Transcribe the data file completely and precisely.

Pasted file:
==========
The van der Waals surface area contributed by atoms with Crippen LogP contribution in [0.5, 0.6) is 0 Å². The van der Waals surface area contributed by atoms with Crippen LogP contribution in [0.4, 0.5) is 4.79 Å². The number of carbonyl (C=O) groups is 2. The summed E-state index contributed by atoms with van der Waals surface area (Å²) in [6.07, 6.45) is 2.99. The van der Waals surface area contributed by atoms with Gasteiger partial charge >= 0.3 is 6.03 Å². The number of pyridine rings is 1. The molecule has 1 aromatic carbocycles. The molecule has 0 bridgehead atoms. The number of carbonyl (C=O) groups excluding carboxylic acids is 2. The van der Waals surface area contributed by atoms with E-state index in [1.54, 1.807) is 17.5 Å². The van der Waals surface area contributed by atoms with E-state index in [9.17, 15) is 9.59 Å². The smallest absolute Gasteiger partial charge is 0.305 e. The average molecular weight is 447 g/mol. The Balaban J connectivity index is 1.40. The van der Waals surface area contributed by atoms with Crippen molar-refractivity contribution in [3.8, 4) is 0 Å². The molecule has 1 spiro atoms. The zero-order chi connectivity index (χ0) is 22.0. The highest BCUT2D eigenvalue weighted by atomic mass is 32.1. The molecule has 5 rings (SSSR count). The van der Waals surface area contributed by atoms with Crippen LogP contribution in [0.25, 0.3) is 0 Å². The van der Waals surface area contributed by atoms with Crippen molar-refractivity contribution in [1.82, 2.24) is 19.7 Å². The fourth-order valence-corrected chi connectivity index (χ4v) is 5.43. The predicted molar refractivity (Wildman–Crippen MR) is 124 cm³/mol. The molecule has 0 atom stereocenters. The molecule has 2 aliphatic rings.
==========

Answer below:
The van der Waals surface area contributed by atoms with Crippen LogP contribution in [0.5, 0.6) is 0 Å². The van der Waals surface area contributed by atoms with Crippen LogP contribution in [0.4, 0.5) is 4.79 Å². The number of carbonyl (C=O) groups is 2. The summed E-state index contributed by atoms with van der Waals surface area (Å²) in [6.07, 6.45) is 2.99. The van der Waals surface area contributed by atoms with Gasteiger partial charge >= 0.3 is 6.03 Å². The number of pyridine rings is 1. The molecule has 1 aromatic carbocycles. The molecule has 0 bridgehead atoms. The number of carbonyl (C=O) groups excluding carboxylic acids is 2. The van der Waals surface area contributed by atoms with E-state index in [1.54, 1.807) is 17.5 Å². The van der Waals surface area contributed by atoms with E-state index in [9.17, 15) is 9.59 Å². The smallest absolute Gasteiger partial charge is 0.305 e. The average molecular weight is 447 g/mol. The Balaban J connectivity index is 1.40. The van der Waals surface area contributed by atoms with Crippen molar-refractivity contribution in [3.8, 4) is 0 Å². The molecule has 1 spiro atoms. The zero-order chi connectivity index (χ0) is 22.0. The highest BCUT2D eigenvalue weighted by atomic mass is 32.1. The molecule has 5 rings (SSSR count). The van der Waals surface area contributed by atoms with Crippen LogP contribution in [0.25, 0.3) is 0 Å². The van der Waals surface area contributed by atoms with Crippen molar-refractivity contribution in [1.82, 2.24) is 19.7 Å². The fourth-order valence-corrected chi connectivity index (χ4v) is 5.43. The predicted molar refractivity (Wildman–Crippen MR) is 124 cm³/mol. The molecule has 0 atom stereocenters. The molecule has 2 aliphatic rings.